The plant can have a dark, leafy-green texture, and while baby leaves from a younger plant have a taste related to mustard greens, older plants take on a unique spicy flavor.
Pak Choy is easily crossbred, and because of this a variety of flavors, sizes and colors are available for those who wish to grow it and cook with it.
Shallow roots aid the plant in rapid growth, and the white stems are preferred over other varieties because of their crisp, clean look. The plant is in the Brassicaceae family, along with mustard greens, turnips and kohlrabi. Pak choy is high in Beta carotene and Vitamin C, both of which are believed to help prevent cancer-causing free radicals. It also acts as an excellent source of folate, iron, calcium, magnesium and potassium.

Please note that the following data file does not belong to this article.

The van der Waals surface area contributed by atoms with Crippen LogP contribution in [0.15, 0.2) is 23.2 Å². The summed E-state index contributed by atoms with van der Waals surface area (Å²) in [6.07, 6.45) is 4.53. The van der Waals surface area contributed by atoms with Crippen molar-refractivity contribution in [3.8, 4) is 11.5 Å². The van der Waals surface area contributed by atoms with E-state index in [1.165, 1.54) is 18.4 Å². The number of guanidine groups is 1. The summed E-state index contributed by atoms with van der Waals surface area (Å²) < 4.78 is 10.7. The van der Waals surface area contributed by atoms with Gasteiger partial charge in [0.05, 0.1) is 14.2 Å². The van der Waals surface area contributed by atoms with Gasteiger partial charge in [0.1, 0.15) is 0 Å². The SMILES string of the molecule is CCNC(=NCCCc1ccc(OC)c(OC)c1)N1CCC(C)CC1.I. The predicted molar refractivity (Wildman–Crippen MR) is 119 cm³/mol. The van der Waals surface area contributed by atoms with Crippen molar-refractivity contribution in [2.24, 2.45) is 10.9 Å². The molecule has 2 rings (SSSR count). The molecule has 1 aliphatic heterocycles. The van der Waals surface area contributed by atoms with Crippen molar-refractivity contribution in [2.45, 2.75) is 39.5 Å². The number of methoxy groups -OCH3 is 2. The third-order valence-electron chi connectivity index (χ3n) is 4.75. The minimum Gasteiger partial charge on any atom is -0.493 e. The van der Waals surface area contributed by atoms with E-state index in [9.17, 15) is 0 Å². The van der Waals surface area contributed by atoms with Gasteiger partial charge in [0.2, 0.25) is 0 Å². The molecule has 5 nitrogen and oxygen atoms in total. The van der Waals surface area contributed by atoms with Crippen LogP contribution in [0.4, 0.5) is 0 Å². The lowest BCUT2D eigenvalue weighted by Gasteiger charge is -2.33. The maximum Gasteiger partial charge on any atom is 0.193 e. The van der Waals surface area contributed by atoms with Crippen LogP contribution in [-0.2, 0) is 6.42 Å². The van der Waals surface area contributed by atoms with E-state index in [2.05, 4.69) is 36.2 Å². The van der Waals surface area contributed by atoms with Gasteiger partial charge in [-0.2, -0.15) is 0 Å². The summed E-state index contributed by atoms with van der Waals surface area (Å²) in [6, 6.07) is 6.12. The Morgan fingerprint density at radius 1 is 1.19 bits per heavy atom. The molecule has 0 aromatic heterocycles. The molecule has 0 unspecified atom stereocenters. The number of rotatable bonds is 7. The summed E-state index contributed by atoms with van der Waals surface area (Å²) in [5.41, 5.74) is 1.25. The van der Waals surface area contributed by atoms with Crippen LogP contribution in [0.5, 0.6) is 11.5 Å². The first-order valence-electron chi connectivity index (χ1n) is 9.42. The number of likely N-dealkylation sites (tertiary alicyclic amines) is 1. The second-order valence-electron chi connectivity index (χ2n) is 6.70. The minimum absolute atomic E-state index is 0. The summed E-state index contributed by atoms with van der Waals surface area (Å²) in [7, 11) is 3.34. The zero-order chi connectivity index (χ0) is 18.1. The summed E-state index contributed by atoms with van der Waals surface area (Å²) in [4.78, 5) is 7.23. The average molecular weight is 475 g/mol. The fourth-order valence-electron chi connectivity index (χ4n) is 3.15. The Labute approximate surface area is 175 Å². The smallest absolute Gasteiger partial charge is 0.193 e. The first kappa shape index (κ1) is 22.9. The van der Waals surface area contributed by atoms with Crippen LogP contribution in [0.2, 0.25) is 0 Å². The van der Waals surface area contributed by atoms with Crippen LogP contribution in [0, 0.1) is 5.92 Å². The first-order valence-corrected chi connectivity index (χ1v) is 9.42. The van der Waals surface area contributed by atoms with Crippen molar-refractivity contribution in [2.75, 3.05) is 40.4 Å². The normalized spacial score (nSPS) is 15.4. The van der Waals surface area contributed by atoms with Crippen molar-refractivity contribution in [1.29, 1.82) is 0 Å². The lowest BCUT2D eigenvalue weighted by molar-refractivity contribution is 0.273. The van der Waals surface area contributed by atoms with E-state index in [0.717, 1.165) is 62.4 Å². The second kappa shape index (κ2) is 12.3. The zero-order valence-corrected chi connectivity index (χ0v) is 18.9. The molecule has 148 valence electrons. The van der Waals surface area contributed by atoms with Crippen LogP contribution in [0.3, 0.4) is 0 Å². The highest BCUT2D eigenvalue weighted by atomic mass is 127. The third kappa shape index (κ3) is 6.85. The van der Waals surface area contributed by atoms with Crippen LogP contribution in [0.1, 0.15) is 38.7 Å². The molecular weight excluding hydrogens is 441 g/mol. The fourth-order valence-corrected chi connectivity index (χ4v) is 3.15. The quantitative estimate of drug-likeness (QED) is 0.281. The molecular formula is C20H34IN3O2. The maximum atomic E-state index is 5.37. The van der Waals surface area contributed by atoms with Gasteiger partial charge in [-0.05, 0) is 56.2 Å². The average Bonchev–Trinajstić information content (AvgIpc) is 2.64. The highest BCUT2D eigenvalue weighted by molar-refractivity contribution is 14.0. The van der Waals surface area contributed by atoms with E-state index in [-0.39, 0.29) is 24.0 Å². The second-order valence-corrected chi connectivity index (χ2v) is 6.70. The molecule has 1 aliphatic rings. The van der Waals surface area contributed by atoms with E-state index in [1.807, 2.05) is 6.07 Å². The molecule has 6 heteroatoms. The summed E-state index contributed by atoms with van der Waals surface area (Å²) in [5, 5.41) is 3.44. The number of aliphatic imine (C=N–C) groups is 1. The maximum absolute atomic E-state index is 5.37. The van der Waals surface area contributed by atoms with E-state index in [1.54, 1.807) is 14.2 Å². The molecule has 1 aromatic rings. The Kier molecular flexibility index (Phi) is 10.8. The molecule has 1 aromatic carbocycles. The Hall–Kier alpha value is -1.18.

Pak choy, along with its relatives, has a large impact in the economy. The name pak chou in Mandarin, literally means "white vegetable," and during the 1900s it was finally brought to the North American continent. Now, some of the largest crops from America are grown in California, while a higher percentage still come from China, Japan and South Korea.
Our Interns have been experimenting with ways to incorporate pak choy into their dishes.
Stay tuned for recipes involving Howdy Farm's organic pak choy!